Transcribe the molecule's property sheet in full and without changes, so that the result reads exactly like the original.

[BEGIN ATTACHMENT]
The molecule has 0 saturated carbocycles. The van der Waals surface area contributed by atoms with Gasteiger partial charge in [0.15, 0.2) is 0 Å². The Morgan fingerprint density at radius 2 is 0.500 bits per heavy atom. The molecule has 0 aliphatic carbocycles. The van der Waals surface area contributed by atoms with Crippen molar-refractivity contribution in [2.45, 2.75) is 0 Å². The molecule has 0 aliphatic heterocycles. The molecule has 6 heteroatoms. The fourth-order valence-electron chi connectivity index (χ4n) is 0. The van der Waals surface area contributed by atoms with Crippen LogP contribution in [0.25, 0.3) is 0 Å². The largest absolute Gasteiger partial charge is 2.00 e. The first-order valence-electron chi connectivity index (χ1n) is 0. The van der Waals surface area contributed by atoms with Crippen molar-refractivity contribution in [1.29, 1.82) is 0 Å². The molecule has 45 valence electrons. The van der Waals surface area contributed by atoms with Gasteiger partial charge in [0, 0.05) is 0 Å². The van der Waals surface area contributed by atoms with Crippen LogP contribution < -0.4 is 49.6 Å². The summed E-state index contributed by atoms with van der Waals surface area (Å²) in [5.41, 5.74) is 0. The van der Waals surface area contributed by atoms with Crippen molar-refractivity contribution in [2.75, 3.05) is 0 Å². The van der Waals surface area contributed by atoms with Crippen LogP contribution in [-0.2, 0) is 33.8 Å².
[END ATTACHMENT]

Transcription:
The molecule has 0 saturated carbocycles. The van der Waals surface area contributed by atoms with Gasteiger partial charge in [0.15, 0.2) is 0 Å². The Morgan fingerprint density at radius 2 is 0.500 bits per heavy atom. The molecule has 0 aliphatic carbocycles. The van der Waals surface area contributed by atoms with Crippen molar-refractivity contribution in [2.45, 2.75) is 0 Å². The molecule has 0 aliphatic heterocycles. The molecule has 6 heteroatoms. The fourth-order valence-electron chi connectivity index (χ4n) is 0. The van der Waals surface area contributed by atoms with Crippen LogP contribution in [0.25, 0.3) is 0 Å². The largest absolute Gasteiger partial charge is 2.00 e. The first-order valence-electron chi connectivity index (χ1n) is 0. The van der Waals surface area contributed by atoms with Crippen molar-refractivity contribution in [1.29, 1.82) is 0 Å². The molecule has 45 valence electrons. The van der Waals surface area contributed by atoms with Gasteiger partial charge in [0, 0.05) is 0 Å². The van der Waals surface area contributed by atoms with Crippen LogP contribution < -0.4 is 49.6 Å². The summed E-state index contributed by atoms with van der Waals surface area (Å²) in [5.41, 5.74) is 0. The van der Waals surface area contributed by atoms with Crippen molar-refractivity contribution in [2.75, 3.05) is 0 Å². The van der Waals surface area contributed by atoms with Crippen LogP contribution in [-0.2, 0) is 33.8 Å².